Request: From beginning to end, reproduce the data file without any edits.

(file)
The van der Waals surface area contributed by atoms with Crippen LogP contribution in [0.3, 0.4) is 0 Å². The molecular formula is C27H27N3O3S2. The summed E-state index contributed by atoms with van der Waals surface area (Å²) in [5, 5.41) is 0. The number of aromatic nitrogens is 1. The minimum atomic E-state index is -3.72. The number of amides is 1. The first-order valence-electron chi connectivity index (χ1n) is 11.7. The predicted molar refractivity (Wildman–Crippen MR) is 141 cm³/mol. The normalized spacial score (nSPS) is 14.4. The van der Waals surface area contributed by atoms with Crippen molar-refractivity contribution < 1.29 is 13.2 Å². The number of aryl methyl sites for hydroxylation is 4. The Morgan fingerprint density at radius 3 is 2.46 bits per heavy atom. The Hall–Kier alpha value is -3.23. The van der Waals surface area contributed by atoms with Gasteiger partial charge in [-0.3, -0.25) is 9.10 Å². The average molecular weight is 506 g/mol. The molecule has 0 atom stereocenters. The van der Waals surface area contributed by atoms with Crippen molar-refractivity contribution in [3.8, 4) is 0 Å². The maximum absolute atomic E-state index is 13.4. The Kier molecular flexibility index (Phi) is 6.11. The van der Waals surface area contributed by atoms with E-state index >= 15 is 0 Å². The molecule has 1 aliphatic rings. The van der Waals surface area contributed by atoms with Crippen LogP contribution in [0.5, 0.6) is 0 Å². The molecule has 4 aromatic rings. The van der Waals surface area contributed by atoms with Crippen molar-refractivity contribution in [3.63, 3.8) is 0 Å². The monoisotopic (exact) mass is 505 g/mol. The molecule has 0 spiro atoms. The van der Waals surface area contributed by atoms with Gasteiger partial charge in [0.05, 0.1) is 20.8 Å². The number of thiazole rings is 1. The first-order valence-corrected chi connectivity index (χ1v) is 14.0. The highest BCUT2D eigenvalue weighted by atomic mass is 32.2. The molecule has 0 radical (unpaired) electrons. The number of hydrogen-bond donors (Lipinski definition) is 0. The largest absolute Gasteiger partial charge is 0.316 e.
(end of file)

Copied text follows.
The van der Waals surface area contributed by atoms with Crippen LogP contribution in [0.3, 0.4) is 0 Å². The molecular formula is C27H27N3O3S2. The summed E-state index contributed by atoms with van der Waals surface area (Å²) in [5, 5.41) is 0. The number of aromatic nitrogens is 1. The minimum atomic E-state index is -3.72. The number of amides is 1. The first-order valence-electron chi connectivity index (χ1n) is 11.7. The predicted molar refractivity (Wildman–Crippen MR) is 141 cm³/mol. The normalized spacial score (nSPS) is 14.4. The van der Waals surface area contributed by atoms with Crippen molar-refractivity contribution < 1.29 is 13.2 Å². The number of aryl methyl sites for hydroxylation is 4. The Morgan fingerprint density at radius 3 is 2.46 bits per heavy atom. The Hall–Kier alpha value is -3.23. The van der Waals surface area contributed by atoms with Gasteiger partial charge in [-0.3, -0.25) is 9.10 Å². The average molecular weight is 506 g/mol. The molecule has 0 atom stereocenters. The van der Waals surface area contributed by atoms with Crippen molar-refractivity contribution in [3.8, 4) is 0 Å². The maximum absolute atomic E-state index is 13.4. The Kier molecular flexibility index (Phi) is 6.11. The van der Waals surface area contributed by atoms with E-state index >= 15 is 0 Å². The molecule has 1 aliphatic rings. The van der Waals surface area contributed by atoms with Crippen LogP contribution in [0.5, 0.6) is 0 Å². The molecule has 4 aromatic rings. The van der Waals surface area contributed by atoms with Crippen molar-refractivity contribution in [3.63, 3.8) is 0 Å². The monoisotopic (exact) mass is 505 g/mol. The molecule has 0 spiro atoms. The van der Waals surface area contributed by atoms with Gasteiger partial charge in [0.05, 0.1) is 20.8 Å². The number of thiazole rings is 1. The first-order valence-corrected chi connectivity index (χ1v) is 14.0. The highest BCUT2D eigenvalue weighted by atomic mass is 32.2. The molecule has 0 radical (unpaired) electrons. The number of hydrogen-bond donors (Lipinski definition) is 0. The largest absolute Gasteiger partial charge is 0.316 e.